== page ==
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Presence: Sculpture Show at The Holburne

Mask 11 by Ron Mueck

Presence: The Art of Portrait Sculpture newly opened at the Holburne Museum in Bath is a brave and exhilarating show which totally explodes the myth that you cannot see great art outside the capital.

It is the brainchild of the Holburne’s cutting edge new director Alexander Sturgis who has borrowed important works from the British Museum, the Victoria and Albert, the National Portrait Gallery and the Tate, so that astonishing portraits from Ancient Greece to Degas,  Brancusi, Giacometti and some of today’s most iconic sculptors are assembled together in one smallish room.

It is fascinating and uplifting in equal measure.

Sturgis’s starting point was that we had lost our connection with portrait sculpture, all those embarrassing self-important busts of 19th century philanphropiststs and industrialists had somehow made this art form veer towards naff. In this exhibition he takes us on a 2000 year journey examining the relationship between realism and idealism and urging us to reconnect with this most potent form of portraiture.

You walk in and find yourself face to face with a lifesized Madame Tussaud’s waxwork of Henry Moore, in itself a paradox as the abstract sculptor was known to reject what he called “the second hand life of realistic waxworks.’ It was only after his death that his daughter Mary gave permission for the work even  supplying clothes from his wardrobe and advising on an exact likeness to his hands. The waxwork is modelled on photos of Moore in the 60s; it is astonishingly life like and surprisingly small for a man who created such mammoth works.

Henry Moore by Karen Newman for Madame Tussauds

By contrast is the ancient Greek siltstone head of a youth from 100 BC lent by the British Museum – one of the first known sculptures to show a recognisable likeness to its subject and in extraordinary condition for a relic from 2000 years ago. Features of exaggerated perfection add to its beauty yet there is also a slight asymmetry to the face here, a combining of idealism and realism.

Green siltstone head 100-75 BC from the British Museum

Next door a painted plaster Egyptian Mummy mask is juxtaposed next to Marc Quinn’s cloned DNA self portrait – DNA set into jelly within a stainless steel frame. This is what I love about the show – Sturgis’s sharp insightful contrasts  underscore the artists’ unfailing ambition to portray the essence of humanity – and mortality.

Few will fail to be moved by John Dwight’s small scale portrait of his dead six year old daughter Lydia, hands clasping flowers and a grim, deathly set to her tiny mouth. And next to it a sculpture of the resurrected, angel-like Lydia.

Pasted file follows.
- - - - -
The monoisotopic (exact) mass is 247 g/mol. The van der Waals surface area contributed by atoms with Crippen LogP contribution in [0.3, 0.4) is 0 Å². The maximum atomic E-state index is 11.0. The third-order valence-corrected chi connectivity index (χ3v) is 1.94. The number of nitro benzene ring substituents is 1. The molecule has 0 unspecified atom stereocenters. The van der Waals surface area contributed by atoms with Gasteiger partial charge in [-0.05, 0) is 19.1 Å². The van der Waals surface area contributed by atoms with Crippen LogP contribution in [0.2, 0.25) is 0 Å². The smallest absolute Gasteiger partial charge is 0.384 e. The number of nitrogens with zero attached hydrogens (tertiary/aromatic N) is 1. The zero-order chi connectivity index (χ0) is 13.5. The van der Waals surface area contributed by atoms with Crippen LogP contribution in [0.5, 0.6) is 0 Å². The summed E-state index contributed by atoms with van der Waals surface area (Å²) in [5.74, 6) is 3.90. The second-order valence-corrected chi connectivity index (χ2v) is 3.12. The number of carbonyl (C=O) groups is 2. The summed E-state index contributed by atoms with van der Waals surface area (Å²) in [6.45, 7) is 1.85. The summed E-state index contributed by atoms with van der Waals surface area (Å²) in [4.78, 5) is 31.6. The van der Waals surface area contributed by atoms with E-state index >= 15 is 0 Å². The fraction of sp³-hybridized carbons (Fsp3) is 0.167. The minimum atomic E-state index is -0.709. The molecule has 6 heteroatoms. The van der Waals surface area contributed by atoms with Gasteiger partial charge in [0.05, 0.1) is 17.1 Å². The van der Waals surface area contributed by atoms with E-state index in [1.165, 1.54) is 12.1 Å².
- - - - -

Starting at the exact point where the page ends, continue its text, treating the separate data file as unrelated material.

Touching too is the painter Thomas Lawrence’s death mask, cast against his pillow with his bed sheets curving around his chin.

The wow factor is high with Presence – Alberto Giacometti’s Chiavenna Bust 1 stands next to an exquisite eyeless bronze head by Brancusi, both lent by the Tate. You’d venture out to see these two alone. The Giacometti head is fascinating – his entire purpose was to render the sitter’s gaze, in this case his brother. He said: “if I can hold the look in the eyes then everything else follows” and it is true that you feel the head's piercing stare.

A favourite work, Degas’s 14 year old dancer, is shown next to contemporary sculptor Don Brown's detailed rendering of his wife Yoko in knickers and wedges.  I’ve always liked the unexpectedly snooty nose, jutting chin and protruding belly of this dancer and it’s interesting to learn that these sculptures caused outrage at the time and were described as 'bestial.'

Dressed Dancer by Edward Degas from the National Museum Wales

Yoko XX1 by Don Brown

Contemporary sculptor Daphne Wright's Sons Heads - two busts of her sons, eyes squeezed shut against the casting process, bodies on the brink of adolescence - are suprisingly intimate and touching, rendered in a pinkish white. I loved them.

The centrepiece to the show is unquestionably Ron Mueck's sensational gigantic self portrait (main picture) Mask 11 - each nostril hair, stubble, wrinkle swelled to scale - a mesmerising focal point which seems to question our need for self-aggrandisement. The sleeping head, seen in superhuman scale is both moving and disconcerting, wavering, it seems between life and death.

A truly amazing show, then -  you won't want to miss it.

Presence: The Art of Portrait Sculpture runs til 2 September 2012.

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